|Smith, Rodgers moving in opposite directions|
|Written by Admin|
|Friday, 15 August 2008 09:03|
They sat together in the green room on draft day, waiting to see what the San Francisco 49ers would do with the top pick. Smith won that competition, while Rodgers waited nearly five more hours before going to Green Bay as the 24th pick.
The difference cost Rodgers more than $40 million in his rookie contract and forced him to sit behind Brett Favre for three years before finally getting his chance to be a starting quarterback in the NFL.
Rodgers will make his second start as Favre's replacement in San Francisco on Saturday night in front of the team that passed him up and the quarterback who beat him out.
Smith, on the other hand, will likely spend the entire first half watching. J.T. O'Sullivan get his second straight exhibition start for the Niners.
``They chose in 2005 to go a direction, and the Packers chose me,'' Rodgers said. ``There's really no ill will between myself and the 49ers. We've moved forward, they've moved forward and they're trying to figure out what they want to do on offense and thankfully, the Packers have put their trust in me as far as quarterback goes.''
While Rodgers says there's no bitterness, he brought up the exact date of the draft - April 23, 2005 - when asked whether this was a big week for him.
Rodgers grew up in Northern California and played college ball nearby at California. He will have plenty of family and friends on hand to cheer him Saturday after getting mixed reactions in Green Bay this summer from fans still longing for Favre.
Despite the scrutiny he is facing as Favre's replacement and the three years he spent watching while Smith got to play, Rodgers is happy how it all turned out.
``I wouldn't trade with him because I love the situation that I'm in,'' Rodgers said. ``Obviously, it would have been fun to play. But there's so many advantages to waiting like I did. And obviously the situation I was in, being behind Brett and being able to acquire all the knowledge that I could from him, and at the same time come along at kind of my own pace without a lot of pressure on me, I think it was definitely an advantage.''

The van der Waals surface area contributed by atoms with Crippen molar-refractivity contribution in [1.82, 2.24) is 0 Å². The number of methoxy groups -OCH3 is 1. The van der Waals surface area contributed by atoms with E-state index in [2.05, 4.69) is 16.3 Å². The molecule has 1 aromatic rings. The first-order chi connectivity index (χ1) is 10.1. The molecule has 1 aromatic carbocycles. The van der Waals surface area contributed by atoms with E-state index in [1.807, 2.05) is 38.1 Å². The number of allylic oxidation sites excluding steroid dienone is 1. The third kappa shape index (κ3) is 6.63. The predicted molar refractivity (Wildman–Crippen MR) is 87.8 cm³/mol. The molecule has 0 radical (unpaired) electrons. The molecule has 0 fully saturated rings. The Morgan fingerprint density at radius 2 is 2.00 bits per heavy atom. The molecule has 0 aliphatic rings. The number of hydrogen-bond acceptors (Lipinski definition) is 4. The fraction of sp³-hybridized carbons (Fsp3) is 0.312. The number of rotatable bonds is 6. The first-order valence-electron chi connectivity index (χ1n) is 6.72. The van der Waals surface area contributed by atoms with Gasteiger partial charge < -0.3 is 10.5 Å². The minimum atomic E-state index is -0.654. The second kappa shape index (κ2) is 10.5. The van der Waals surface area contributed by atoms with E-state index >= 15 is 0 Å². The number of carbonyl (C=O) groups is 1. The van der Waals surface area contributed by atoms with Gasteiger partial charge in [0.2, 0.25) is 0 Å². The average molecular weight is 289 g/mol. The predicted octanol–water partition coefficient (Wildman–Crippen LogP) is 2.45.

Smith has gone through a difficult training camp, falling behind the journeyman O'Sullivan in the race to become the team's starting quarterback. He has been working mostly with the second team in training camp as O'Sullivan has gotten the bulk of the work with the starters.
``I can't worry about that,'' Smith said. ``I've just got to worry about myself and the reps I'm going to get going in there, and making the most of them.''
Smith also had to deal with the death this week of a close family friend, David Edwards. Smith flew back to San Diego for a memorial service on Friday but was expected to be back in time for the game.
Smith got a much earlier start on his NFL career than Rodgers did, making seven starts as a rookie in 2005. He led the Niners to a 7-9 record in his second year, showing signs of why he was picked No. 1.
But Smith injured his shoulder early and then had a public blowout with Nolan during a season in which he completed only 48.7 percent of his passes with four interceptions and two touchdowns in seven starts.
Now he has had to learn another offensive system, working with his fourth coordinator in as many years in Mike Martz.
``Any given play it seems like there are so many possibilities that is unique to this system,'' Smith said. ``The ball can come out so fast on one play and on another play it's a different look. It's a seven-step drop, then you go down the field, so just getting used to that and being ready for anything.''
Nolan wouldn't revisit the decision to draft Smith over Rodgers and Braylon Edwards this week. Packers coach Mike McCarthy was involved in that as San Francisco's offensive coordinator in 2005 and made a point to clear the air with Rodgers when he arrived in 2006 as Green Bay's head coach.
``We've talked about it a number of times, two or three times,'' McCarthy said. ``But like I told him, just the fact that he was in the conversation for the No. 1 pick in the draft, I think it speaks volumes. Now, why it happened and why the 49ers went in another direction, that's a different story. But he was one of three guys who were going to be chosen for that pick.''
The draft process brought the two quarterbacks closer together. They had only met briefly before, playing against each other once in college, but spent plenty of time together before the draft.
``It will be good to see Aaron,'' Smith said. ``Aaron and I have always gotten along well when we've been around each other, especially through the draft stuff and all of that going on. He was always good to me, so I've always respected him for that and I respect him as a player.''
AP Sports Writer Chris Jenkins in Green Bay, Wis., contributed to this report.